Below the picture, is a moving tribute from our colleague Harvey Rosenthal about Ed Knight.
I was saddened to hear of his passing. Over twenty years ago when I was director of NAMI-NYS, I had an opportunity to work with Ed. Back then, the family and peer movement were at odds on several issues. There were people like Muriel Shepherd, Jerry Klein, Ed and Harvey who would always willing to work to bridge the gap without compromising their principles.
Ed’s personal story of recovery, his brilliance and his compassion shown through in whatever he did. He could be challenging in regard to the family movement, but his personal credibility and his moral compass made working with him an honor. He will be greatly missed.
In Honor and Memory of Ed Knight
I learned a few days ago that Ed Knight passed away last year.
Ed was my mentor, my friend, my partner and one of the most inspiring and important people I will ever know.
I recall going with Ed and Cliff Zucker to help defeat an initiative that would have lowered the standard for involuntary hospitalization. And joining forces to gather testimony from former state hospital residents that helped greatly reduce the use of seclusion & restraint. And holding forums across the state to give folks a chance to tell their story and share and release their past experiences of trauma, coercion and abuse.
I have a fond memory of working together with Ed to get hundreds of self and system advocates to the Capital from all across NY to successfully advocate for the closure of 5 psychiatric hospitals and the creation of the Reinvestment funding stream that produced countless millions of dollars for new peer and recovery services.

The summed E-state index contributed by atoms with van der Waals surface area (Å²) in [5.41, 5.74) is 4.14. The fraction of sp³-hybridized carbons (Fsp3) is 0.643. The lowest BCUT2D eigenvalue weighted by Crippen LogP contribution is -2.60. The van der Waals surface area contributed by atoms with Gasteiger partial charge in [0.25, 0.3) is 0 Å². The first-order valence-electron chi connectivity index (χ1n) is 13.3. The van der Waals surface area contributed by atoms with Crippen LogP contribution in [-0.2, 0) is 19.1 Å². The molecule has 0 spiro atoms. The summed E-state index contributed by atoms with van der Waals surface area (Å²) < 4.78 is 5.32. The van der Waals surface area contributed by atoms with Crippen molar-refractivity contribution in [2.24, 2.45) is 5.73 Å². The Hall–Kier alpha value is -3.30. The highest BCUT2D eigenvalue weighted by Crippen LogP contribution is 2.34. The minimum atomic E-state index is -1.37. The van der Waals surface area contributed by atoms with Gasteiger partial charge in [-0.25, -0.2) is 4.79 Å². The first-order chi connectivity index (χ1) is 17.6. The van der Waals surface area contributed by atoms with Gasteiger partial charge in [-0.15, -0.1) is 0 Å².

I was introduced to the movement by Ed when I was director of Albany’s club program. He introduced me to Joseph Rogers and Moe Armstrong and Isaac S Brown and to Courtney Harding’s recovery research. He laid out so clearly the playbook about what was needed to help move our systems to promote recovery and rights.
I watched him teach on meditation and Buddhism and, at the same time, saw him take out his medication bottle time after time to let folks know he wasnot ashamed about taking meds. He openly shared his experience with 12 step programs and some heart rending experiences of his earlier life on the streets and in hospitals.
He told me the story of how hospital staff deprecated his goal of becoming a researcher and then told us all to hang on to our ‘delusions’ because they are our dreams, because indeed Ed became a leading researcher on the effectiveness of self-help groups. I recall late night phone conversations that went on until I fell asleep.
I will never forget how he joined forces with Cheryl MacNeil and me to develop the Peer Bridger model in 1994. And I remember when he generously steered us to get one of our first managed care peer service contracts a decade later.
Most of all, I can’t count the times that when I felt too scared or exhausted to drive hours to give another talk, I would remember how Ed endlessly traveled across NY to launch peer support groups like the Johnny Appleseed of recovery that he was.
My life was forever changed and inspired by knowing Ed. He was a giant and a hero and a teacher and a leader.
And he was my peer and he was my friend.
Rest in peace Ed and know how very much better the world is because of the extraordinary devotion, intelligence, wisdom and love you shared with so many of us and with the generations to come.
And Don’t Forget to Save the Date for the NYAPRS 22nd Annual Legislative Day